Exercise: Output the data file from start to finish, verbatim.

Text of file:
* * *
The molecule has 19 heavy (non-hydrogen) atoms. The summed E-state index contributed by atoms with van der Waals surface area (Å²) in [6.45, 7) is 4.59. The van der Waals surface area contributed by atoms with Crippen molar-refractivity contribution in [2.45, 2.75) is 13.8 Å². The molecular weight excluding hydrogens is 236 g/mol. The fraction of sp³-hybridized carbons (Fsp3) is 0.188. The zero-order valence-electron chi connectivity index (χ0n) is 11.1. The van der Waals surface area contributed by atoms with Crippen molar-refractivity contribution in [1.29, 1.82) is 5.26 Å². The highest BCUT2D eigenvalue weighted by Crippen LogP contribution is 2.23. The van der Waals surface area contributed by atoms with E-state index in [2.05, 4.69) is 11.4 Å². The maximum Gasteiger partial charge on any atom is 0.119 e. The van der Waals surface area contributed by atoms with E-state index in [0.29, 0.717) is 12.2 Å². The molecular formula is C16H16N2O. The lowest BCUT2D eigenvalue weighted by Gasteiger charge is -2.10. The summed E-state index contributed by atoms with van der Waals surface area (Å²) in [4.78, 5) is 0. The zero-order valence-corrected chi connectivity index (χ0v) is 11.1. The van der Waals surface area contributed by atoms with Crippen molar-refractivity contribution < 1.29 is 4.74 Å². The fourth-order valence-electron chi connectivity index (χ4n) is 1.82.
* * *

The molecule has 19 heavy (non-hydrogen) atoms. The summed E-state index contributed by atoms with van der Waals surface area (Å²) in [6.45, 7) is 4.59. The van der Waals surface area contributed by atoms with Crippen molar-refractivity contribution in [2.45, 2.75) is 13.8 Å². The molecular weight excluding hydrogens is 236 g/mol. The fraction of sp³-hybridized carbons (Fsp3) is 0.188. The zero-order valence-electron chi connectivity index (χ0n) is 11.1. The van der Waals surface area contributed by atoms with Crippen molar-refractivity contribution in [1.29, 1.82) is 5.26 Å². The highest BCUT2D eigenvalue weighted by Crippen LogP contribution is 2.23. The van der Waals surface area contributed by atoms with E-state index in [2.05, 4.69) is 11.4 Å². The maximum Gasteiger partial charge on any atom is 0.119 e. The van der Waals surface area contributed by atoms with E-state index in [0.29, 0.717) is 12.2 Å². The molecular formula is C16H16N2O. The lowest BCUT2D eigenvalue weighted by Gasteiger charge is -2.10. The summed E-state index contributed by atoms with van der Waals surface area (Å²) in [4.78, 5) is 0. The zero-order valence-corrected chi connectivity index (χ0v) is 11.1. The van der Waals surface area contributed by atoms with Crippen molar-refractivity contribution < 1.29 is 4.74 Å². The fourth-order valence-electron chi connectivity index (χ4n) is 1.82.